Comments inline:

> On 13 Feb 2018, at 12:26, Roger Dingledine <a...@mit.edu> wrote:
> Filename: xxx-authenticated-sendmes.txt
> Title: Authenticating sendme cells to mitigate bandwidth attacks
> Author: Rob Jansen, Roger Dingledine
> Created: 2016-12-01
> Status: open
> …
> 2.7 Long >3-hop Circuits
>   The adversary could use a circuit longer than three hops to cause more
>   bandwidth usage across the network. Let's use an 8 hop circuit as an
>   example.

You should use 7 hops as an example, because 8 hops doesn't work on the
network due to RELAY_EARLY limits.

And you should define what you mean by "hop".
(Is it 1-based? Are you counting links, or relays? Does the client count?)

>   Adversary:
>   16 transfers to create the circuit
>   2 to begin the two exit connections
>   2 to send the two GET requests
>   ---
>   20
>   Network:
>   128 transfers to create the circuit
>   62 to begin the two exit connections (assumes two for the exit TCP connect)
>   32 to send the two GET requests to the website
>   15000 for requested data (until the stream and circuit windows close)
>   ---
>   15222
>   The adversary could also target a specific relay, and use it multiple
>   times as part of the long circuit, e.g., as hop 1, 4, and 7.
>   Target:
>   54 transfers to create the circuit
>   22 to begin the two exit connections (assumes two for the exit TCP connect)
>   12 to send the two GET requests to the website
>   5000 for requested data (until the stream and circuit windows close)
>   ---
>   5088
> …
>   How shall we version the sendme payload so we can change the format of
>   it later? Right now sendme payloads are empty. Here's a simple design:
>   we use five bytes in the payload, where the first byte indicates the
>   sendme payload version (0 in the original design, and 1 once we've
>   implemented this proposal), and the rest of the payload is formatted
>   based on the payload version number: in this case, it's simply the
>   four bytes of digest.
>   Is there a better way to version the payload, e.g. a way that is
>   already standard in other parts of the design, so we aren't adding
>   a new paint color to keep track of on the bike shed?

This is pretty much the standard way that we version other payloads.

IP addresses in NETINFO cells have custom versioning, because IPv4
used to be mandatory. But almost everything else uses the zero byte at the
start of an empty payload as the first version.

> …
> 3.3. Making sure there are enough unpredictable bytes in the circuit
>   So far, the design as described fails to a very simple attacker:
>   the client fetches a file whose contents it already knows, and it
>   uses that knowledge to calculate the correct digests and fake its
>   sendmes just like in the original attack.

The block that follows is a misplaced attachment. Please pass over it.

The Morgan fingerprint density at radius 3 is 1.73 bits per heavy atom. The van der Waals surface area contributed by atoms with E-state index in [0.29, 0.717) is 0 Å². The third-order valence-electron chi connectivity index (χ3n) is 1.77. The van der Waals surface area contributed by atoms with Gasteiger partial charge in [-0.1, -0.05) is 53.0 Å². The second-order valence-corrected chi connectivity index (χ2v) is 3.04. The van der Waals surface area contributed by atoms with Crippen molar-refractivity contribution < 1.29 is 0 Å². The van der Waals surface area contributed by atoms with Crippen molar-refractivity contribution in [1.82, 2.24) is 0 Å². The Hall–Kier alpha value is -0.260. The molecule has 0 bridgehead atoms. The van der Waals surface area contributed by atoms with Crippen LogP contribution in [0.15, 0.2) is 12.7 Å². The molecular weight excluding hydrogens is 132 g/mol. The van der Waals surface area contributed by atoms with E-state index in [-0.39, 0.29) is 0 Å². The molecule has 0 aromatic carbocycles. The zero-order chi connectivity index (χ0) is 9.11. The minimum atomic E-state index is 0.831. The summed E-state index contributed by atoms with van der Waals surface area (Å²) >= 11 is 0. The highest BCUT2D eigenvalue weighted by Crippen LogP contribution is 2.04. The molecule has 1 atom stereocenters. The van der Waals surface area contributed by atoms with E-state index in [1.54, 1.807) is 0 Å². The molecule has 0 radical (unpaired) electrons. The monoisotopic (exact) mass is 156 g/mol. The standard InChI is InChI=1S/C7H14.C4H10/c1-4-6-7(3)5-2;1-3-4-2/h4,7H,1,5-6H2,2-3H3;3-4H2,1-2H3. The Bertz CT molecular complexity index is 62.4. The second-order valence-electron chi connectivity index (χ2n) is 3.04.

>   The fix is that the exit relay needs to be able to add some randomness
>   into its cells. It can add this randomness, in a way that's completely
>   orthogonal to the rest of this design, simply by choosing one relay
>   cell every so often and not using the entire relay cell payload for
>   actual data (i.e. using a Length field of less than 498), and putting
>   some random bytes in the remainder of the payload.

This will break implementations that assume the payload is always full,
until the final cell. Let's check that Tor doesn't make this assumption.

>   How many random bytes should the exit relay use, and how often should
>   it use them? There is a tradeoff between security when under attack,
>   and efficiency when not under attack. We think 1 byte of randomness
>   every 1000 cells is a good starting plan

Should the rate be a consensus parameter as well?

> , and we can always improve
>   it later without needing to change any of the rest of this design.

I suggest that the 1 byte of randomness goes somewhere in the first few
cells of the 1000. That way, clients that only request small amounts of data
(like chutney) break early.

>   (Note that the spec currently says "The remainder of the payload
>   is padded with NUL bytes." We think "is" doesn't mean MUST, so we
>   should just be sure to update that part of the spec to reflect our
>   new plans here.)

Tor doesn't check the padding.

> 4. Deployment Plan
>   In phase one, both sides begin remembering their expected digests,
>   and they learn how to parse sendme payloads. When they receive a
>   sendme with payload version 1, they verify its digest and tear down
>   the circuit if it's wrong. But they continue to send and accept
>   payload version 0 sendmes.
>   In phase two, we flip a switch in the consensus, and everybody starts
>   sending payload version 1 sendmes. Payload version 0 sendmes are
>   still accepted.
>   In phase three, we flip a different switch in the consensus, and
>   everybody starts refusing payload version 0 sendmes.
>   (It has to be two separate switches, not one unified one, because
>   otherwise we'd have a race where relays learn about the update before
>   clients know to start the new behavior.)
>   We'll want to do a bunch of testing in chutney before flipping the
>   switches in the real network: I've long suspected we still have bugs
>   in our sendme timing, and this proposal might expose some of them.

I suggest we do testing on private test networks as well.
Chutney isn't very good at supplying latency.

>   Alas, this deployment plan leaves a pretty large window until relays
>   are protected from attack. It's not all bad news though, since we
>   could flip the switches earlier than intended if we encounter a
>   network-wide attack.
> …

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